About 18 percent of males and 13 percent of females between the ages of 35 and 54 are breakfast skippers, according to a 2011 study by the market research company NPD group.
But the evidence that suggests that breakfast is a meal not-to-be-skipped is overwhelming. In fact, I have never encountered a study that suggests the opposite.
Here a look at some of the research showing the possible benefits of breakfast:
Diabetes: Skipping breakfast may increase a woman's diabetes risk, according to a study published this month in the American Journal of Clinical Nutrition. Women who ate breakfast an average of zero to six times per week were at a higher risk of developing type 2 diabetes than women who ate breakfast every day.
Heart Disease: Eating breakfast was associated with a lower incidence of heart disease in men between ages 45 and 82, according to a July study in the journal Circulation. The study also found that skipping breakfast was associated with hypertension, insulin resistance and elevated blood sugar levels.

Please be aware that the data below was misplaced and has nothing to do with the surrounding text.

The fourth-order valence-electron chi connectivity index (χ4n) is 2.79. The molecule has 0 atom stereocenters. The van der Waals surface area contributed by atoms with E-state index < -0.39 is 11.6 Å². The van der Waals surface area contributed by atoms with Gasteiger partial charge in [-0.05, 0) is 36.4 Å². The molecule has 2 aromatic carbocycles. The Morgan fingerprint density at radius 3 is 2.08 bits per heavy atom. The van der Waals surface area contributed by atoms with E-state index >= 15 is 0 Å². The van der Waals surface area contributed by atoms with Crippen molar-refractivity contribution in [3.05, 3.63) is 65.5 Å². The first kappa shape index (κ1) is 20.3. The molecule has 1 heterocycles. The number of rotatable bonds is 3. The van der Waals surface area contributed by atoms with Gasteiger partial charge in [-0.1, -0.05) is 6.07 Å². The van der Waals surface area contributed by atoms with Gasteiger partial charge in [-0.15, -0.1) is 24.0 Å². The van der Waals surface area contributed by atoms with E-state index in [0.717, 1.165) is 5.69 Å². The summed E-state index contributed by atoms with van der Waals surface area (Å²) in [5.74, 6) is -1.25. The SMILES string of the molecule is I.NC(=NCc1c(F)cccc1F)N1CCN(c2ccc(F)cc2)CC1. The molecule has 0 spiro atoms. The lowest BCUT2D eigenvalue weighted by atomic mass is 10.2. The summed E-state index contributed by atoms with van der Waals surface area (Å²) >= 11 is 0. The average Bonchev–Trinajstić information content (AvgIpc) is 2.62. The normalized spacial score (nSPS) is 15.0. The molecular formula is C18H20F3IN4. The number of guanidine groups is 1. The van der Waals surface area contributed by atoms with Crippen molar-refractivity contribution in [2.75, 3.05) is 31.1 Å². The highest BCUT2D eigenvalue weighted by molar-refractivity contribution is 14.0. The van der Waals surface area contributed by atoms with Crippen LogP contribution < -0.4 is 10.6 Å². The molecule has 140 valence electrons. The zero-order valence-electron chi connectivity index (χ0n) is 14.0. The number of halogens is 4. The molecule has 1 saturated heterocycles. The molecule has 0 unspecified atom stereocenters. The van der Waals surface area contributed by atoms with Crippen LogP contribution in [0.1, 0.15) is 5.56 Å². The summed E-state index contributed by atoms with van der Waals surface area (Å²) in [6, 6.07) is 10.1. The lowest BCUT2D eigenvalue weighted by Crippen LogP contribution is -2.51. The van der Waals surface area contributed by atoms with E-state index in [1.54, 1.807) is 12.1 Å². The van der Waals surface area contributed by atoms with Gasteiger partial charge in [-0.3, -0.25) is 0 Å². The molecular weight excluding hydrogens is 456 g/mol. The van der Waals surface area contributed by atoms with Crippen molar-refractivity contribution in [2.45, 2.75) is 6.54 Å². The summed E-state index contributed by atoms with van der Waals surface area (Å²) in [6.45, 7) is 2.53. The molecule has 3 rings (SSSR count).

Memory: A 2005 Journal of the American Dietetic Association review of 47 breakfast-related studies found that eating breakfast is likely to improve cognitive function related to memory and test grades. Translation: Eating breakfast is a smart move!
Weight Loss: In one recent study, people who ate breakfast as their largest meal lost an average of 17.8 pounds over three months. The other participants consumed the same number of total calories per day, but ate most of their calories at dinner, according to the study published in July in the journal Obesity. The large-dinner group only lost an average of 7.3 pounds each over the same time period.